My own personal memory of an overwhelming thirst happened on a cliff top walk in Swanage  in Dorset on the south coast of England.




I was about nine or ten. The beauty of the cliffs, Old Harry and the blue twinkling sea were the scenery of this walk. My mum and I planned to walk up to the top of the hill opposite our campsite and then walk along the top and down onto the beach and along the sea front of Swanage. We woke up to a cold grey day and so packed a thermos of hot chocolate and some cheese sandwiches. My mum could have conquered the world with a thermos flask. That was all she needed and the world was her oyster. This day however it was a challenge. No sooner had we got to the top of the cliff than the sun came out. We walked along admiring the view, enjoying the sunshine. It wasn't long before we started to feel very hot and thirsty. There was no point in turning back it was just as far as going on. My mum had a wicked sense of humour and soon she was giggling away at us up there with our tongues hanging out. Hot chocolate does not quench your thirst at all. Cheese sandwiches make you even more thirsty. We struggled on, panting and tired until at last we started on our downward descent. What a glorious sight before us, the beautiful  bay and the beach and tucked in the corner a little bungalow with an ice cream sign swaying gently in the Summer breeze.I have never felt less like eating an ice cream. When you are really thirsty only water will do, We were so thirsty and dehydrated that we had to ask for a glass of water from the tap. There was no bottled water in England then. That first sip really was incredibly wonderful. Laurie Lee was right, it is worth being thirsty just to experience that feeling of pleasure and relief. Once is enough though. I haven't forgotten the pleasure of that glass of water but I haven't forgotten the feeling of being desperately thirsty either.

The open road , camping and caravanning

The Pedlar's Caravan


I wish I lived in a caravan
With a horse to drive, like the pedlar-man,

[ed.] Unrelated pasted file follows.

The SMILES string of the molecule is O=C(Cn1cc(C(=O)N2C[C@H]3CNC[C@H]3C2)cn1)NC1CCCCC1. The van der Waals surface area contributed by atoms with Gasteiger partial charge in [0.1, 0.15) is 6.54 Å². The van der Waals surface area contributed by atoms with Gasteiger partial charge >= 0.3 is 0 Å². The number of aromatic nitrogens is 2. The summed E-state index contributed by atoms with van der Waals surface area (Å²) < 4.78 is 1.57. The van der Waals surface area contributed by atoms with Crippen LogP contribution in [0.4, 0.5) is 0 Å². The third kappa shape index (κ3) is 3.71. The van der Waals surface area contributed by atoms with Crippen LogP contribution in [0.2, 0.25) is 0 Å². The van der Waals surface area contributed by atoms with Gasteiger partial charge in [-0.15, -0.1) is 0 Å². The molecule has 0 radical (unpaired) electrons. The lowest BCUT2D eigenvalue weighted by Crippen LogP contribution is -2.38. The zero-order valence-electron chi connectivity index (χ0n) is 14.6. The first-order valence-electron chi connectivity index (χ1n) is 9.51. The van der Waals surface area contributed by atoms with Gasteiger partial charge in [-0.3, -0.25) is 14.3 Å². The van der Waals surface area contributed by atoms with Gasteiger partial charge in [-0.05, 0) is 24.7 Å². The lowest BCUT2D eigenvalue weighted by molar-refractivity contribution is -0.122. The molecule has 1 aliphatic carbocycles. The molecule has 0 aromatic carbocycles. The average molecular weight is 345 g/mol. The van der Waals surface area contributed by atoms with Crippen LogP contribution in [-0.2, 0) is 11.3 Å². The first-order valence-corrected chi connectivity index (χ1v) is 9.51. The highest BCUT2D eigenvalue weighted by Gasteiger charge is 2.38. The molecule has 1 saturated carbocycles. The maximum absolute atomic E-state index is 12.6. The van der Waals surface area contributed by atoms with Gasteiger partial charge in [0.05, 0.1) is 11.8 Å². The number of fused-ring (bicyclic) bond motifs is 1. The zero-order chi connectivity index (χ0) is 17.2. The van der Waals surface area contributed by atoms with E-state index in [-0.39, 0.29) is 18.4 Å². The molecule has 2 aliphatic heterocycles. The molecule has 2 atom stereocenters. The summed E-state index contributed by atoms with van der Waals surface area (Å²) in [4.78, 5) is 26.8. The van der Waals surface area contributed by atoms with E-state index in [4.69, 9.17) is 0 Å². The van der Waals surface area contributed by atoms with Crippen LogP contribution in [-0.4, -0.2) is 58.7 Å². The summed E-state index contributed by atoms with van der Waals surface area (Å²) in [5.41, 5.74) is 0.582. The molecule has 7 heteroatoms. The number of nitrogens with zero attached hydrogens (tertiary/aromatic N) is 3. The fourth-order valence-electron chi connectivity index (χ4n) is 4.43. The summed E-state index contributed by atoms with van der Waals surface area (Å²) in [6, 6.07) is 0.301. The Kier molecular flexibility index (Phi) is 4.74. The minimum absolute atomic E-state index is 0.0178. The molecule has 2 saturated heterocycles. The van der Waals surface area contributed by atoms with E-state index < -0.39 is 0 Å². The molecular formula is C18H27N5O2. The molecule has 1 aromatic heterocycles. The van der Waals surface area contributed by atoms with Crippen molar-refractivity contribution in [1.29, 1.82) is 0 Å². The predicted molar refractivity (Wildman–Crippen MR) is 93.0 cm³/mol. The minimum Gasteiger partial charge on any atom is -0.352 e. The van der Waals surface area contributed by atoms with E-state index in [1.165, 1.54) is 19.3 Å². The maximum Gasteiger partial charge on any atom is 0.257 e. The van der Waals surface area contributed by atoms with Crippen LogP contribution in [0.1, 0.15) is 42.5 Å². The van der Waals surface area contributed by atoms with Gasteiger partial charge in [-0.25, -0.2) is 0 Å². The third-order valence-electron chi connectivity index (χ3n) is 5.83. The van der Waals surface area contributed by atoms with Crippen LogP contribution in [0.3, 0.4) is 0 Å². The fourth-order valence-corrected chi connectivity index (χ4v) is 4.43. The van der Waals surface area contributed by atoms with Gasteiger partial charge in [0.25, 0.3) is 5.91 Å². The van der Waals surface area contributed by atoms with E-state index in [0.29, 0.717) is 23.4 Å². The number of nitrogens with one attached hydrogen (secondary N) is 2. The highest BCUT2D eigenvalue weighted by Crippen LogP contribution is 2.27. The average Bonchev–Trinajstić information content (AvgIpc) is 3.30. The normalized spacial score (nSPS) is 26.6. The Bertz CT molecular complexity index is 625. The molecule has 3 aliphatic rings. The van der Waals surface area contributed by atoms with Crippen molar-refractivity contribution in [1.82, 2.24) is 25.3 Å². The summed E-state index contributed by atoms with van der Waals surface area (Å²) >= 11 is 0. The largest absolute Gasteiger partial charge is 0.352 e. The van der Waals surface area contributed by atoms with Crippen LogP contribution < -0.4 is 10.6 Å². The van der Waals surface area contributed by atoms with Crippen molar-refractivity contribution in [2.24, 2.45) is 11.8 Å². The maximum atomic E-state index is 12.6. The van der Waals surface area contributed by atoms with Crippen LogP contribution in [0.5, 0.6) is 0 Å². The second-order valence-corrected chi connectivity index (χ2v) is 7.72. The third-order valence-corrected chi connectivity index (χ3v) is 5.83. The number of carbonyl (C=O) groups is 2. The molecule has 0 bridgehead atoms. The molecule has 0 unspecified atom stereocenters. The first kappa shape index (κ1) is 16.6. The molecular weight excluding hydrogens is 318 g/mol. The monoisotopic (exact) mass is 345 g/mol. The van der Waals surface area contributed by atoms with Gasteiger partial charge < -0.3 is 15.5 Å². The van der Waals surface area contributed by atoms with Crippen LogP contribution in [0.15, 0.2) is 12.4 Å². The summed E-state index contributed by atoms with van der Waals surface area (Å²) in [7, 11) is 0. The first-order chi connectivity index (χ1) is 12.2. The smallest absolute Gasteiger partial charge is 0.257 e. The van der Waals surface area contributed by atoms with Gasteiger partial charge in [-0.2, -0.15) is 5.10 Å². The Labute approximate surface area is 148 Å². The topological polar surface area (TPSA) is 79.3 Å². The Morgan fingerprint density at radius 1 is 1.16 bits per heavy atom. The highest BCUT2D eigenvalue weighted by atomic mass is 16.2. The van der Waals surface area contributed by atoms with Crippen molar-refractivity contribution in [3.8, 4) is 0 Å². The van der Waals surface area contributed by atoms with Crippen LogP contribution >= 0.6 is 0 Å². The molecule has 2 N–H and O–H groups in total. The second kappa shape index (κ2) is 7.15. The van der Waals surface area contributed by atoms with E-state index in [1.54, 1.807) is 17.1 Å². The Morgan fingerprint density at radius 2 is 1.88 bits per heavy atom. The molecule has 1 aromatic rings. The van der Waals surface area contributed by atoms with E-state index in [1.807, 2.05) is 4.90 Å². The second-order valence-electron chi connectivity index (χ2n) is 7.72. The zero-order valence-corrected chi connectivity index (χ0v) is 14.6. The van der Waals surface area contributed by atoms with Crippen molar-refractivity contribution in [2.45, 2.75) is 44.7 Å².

Where he comes from nobody knows,
Or where he goes to ,but on he goes!

His caravan has windows two,
And a chimney of tin, that the smoke comes through;
He has a wife with a baby brown,
And they go riding from town to town.

Chairs to mend and delf to sell!
he clashes the basins like a bell;
Tea-trays, baskets ranged in order,
Plates with the alphabet round the border!

The roads are brown, and the sea is green,
But his house is just like a bathing-machine;
The world is round, and he can ride,
Rumble and splash, to the other side!

With the pedlar-man I should like to roam,
And write a book when I come home;
All the people would read my book,
Just like the travels of Captain Cook.

William Brighty Rands (1823 - 1882).

At this time of year thousands of people are planning to go on holiday in tents and caravans. For a couple of weeks they will share washing facilities with complete strangers, sleep squashed in a room with the children limiting all intimacy, wash clothes and dishes by hand and go on regular trips to get drinking water. The thing is, this way of life takes us all to a place where there is a feeling of freedom that can be easily lost in modern life.In a camp site everyone is on the same level. Bankers rub shoulders with builders all sharing the same facilities, getting together for all sorts of fun and games.There is freedom in the way we dress and an ease in striking up new relationships with people from all walks of life on a camping holiday, all social barriers created by city life and the work place disappear.My dad was brilliant on camping holidays. he was the sort of man that made everything alright, easily. We all joined in trying to help, but it was him that set the tone. Calm and easy-going and fun, our dad was the perfect holiday dad. His work suits were replaced with two pairs of shorts and two shirts. He would lie on the camp bed and we would feed him grapes, like a sultan. On holiday he was approachable, cuddly and fun. he had such success with camping holidays with a tent that he decided to buy a caravan. Our first trip was to a local woodland. we made a cup of tea and went home again. We went on holiday towing the caravan. He didn't like having to rely on my mum to tell him if the coast was clear. he didn't like not being able to see behind him. He didn't like having this thing on the back that made reversing difficult, he didn't really like towing it at all. So our caravan was put on a caravan site two miles from our home. It was by the river Thames. It was wonderful. We could enjoy all the delights of waking up by the river and seeing the early morning activity of the little creatures that lived there. We could enjoy the long Summer evenings watching the river mist, hearing the birds call to each other. We explored the banks in canoes and fell in love with the river bank.  We went fishing and learnt the names of the fish.We slept in the caravan with my mum. Our dad went home to sleep.From then on our caravan was to give us lots of lovely holidays, by the sea and on farms, but it was never towed around again.